More than half of the countries which make up the European Union have recognized Venezuelan opposition leader Juan Guaido as the country's interim president.
The move on February 4 came after the expiry of an eight-day deadline set by Britain, France, Germany, and other EU members for embattled President Nicolas Maduro to call new elections.
Guaido, who leads the opposition-controlled National Assembly, declared himself interim leader last month, and won support from major powers including the United States.
U.S. Secretary of State Mike Pompeo welcomed the Europeans' concerted action and urged other countries to "support the Venezuelan people by recognizing Interim President Guaido and supporting the National Assembly's efforts to return constitutional democracy to Venezuela."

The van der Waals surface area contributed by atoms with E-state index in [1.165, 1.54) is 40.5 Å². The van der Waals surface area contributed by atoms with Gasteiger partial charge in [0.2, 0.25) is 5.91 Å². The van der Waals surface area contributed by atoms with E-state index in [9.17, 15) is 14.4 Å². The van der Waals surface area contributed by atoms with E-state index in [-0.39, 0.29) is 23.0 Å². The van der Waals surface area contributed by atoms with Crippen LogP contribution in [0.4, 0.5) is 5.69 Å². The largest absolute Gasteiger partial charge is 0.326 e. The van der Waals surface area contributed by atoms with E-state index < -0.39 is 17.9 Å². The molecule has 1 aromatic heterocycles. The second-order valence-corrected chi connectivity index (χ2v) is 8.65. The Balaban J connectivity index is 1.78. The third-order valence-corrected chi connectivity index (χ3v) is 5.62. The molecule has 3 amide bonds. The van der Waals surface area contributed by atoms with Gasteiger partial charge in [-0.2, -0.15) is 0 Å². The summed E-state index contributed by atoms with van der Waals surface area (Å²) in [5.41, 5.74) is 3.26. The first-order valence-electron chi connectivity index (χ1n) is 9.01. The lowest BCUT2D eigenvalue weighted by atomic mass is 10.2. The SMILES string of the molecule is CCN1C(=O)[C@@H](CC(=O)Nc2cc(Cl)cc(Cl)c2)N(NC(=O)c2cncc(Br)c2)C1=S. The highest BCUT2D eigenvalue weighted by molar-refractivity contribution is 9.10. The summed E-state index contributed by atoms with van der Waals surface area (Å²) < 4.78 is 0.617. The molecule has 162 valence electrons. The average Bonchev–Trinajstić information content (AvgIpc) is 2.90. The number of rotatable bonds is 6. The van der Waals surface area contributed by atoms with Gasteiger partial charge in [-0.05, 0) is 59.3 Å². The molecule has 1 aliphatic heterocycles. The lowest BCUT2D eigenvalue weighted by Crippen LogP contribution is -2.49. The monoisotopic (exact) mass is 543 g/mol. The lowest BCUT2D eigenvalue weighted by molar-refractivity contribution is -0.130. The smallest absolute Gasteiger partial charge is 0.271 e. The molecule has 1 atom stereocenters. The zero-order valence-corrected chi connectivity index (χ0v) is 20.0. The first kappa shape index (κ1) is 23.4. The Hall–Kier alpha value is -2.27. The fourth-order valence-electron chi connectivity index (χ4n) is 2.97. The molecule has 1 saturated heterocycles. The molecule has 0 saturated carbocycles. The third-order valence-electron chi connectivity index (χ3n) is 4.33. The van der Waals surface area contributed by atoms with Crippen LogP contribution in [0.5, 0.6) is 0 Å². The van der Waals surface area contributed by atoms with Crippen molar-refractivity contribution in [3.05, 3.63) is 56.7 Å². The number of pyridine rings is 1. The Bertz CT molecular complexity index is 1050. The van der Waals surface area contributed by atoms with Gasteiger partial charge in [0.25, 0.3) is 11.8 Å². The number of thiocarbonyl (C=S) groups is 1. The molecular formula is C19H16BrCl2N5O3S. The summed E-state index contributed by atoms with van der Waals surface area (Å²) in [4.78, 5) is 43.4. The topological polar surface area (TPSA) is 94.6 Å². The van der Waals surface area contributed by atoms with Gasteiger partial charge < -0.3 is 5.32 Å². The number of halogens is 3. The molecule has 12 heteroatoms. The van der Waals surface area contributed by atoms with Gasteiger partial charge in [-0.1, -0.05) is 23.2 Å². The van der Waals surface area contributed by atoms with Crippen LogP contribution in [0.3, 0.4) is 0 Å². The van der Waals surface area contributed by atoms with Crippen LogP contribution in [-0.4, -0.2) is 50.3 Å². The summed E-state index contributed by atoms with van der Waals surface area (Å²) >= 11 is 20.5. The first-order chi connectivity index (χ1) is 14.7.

The Kremlin, which has sided with Maduro from the beginning of the crisis, slammed European "interference" in the Latin American country, saying it was an attempt "to legitimize usurped power."
Maduro took office in 2013 after the death of Hugo Chavez, and was sworn in for a second term in January following elections in May 2018 that were marred by an opposition boycott and claims of vote-rigging.
He has been criticized for alleged human rights abuses and for his handling of Venezuela's economy.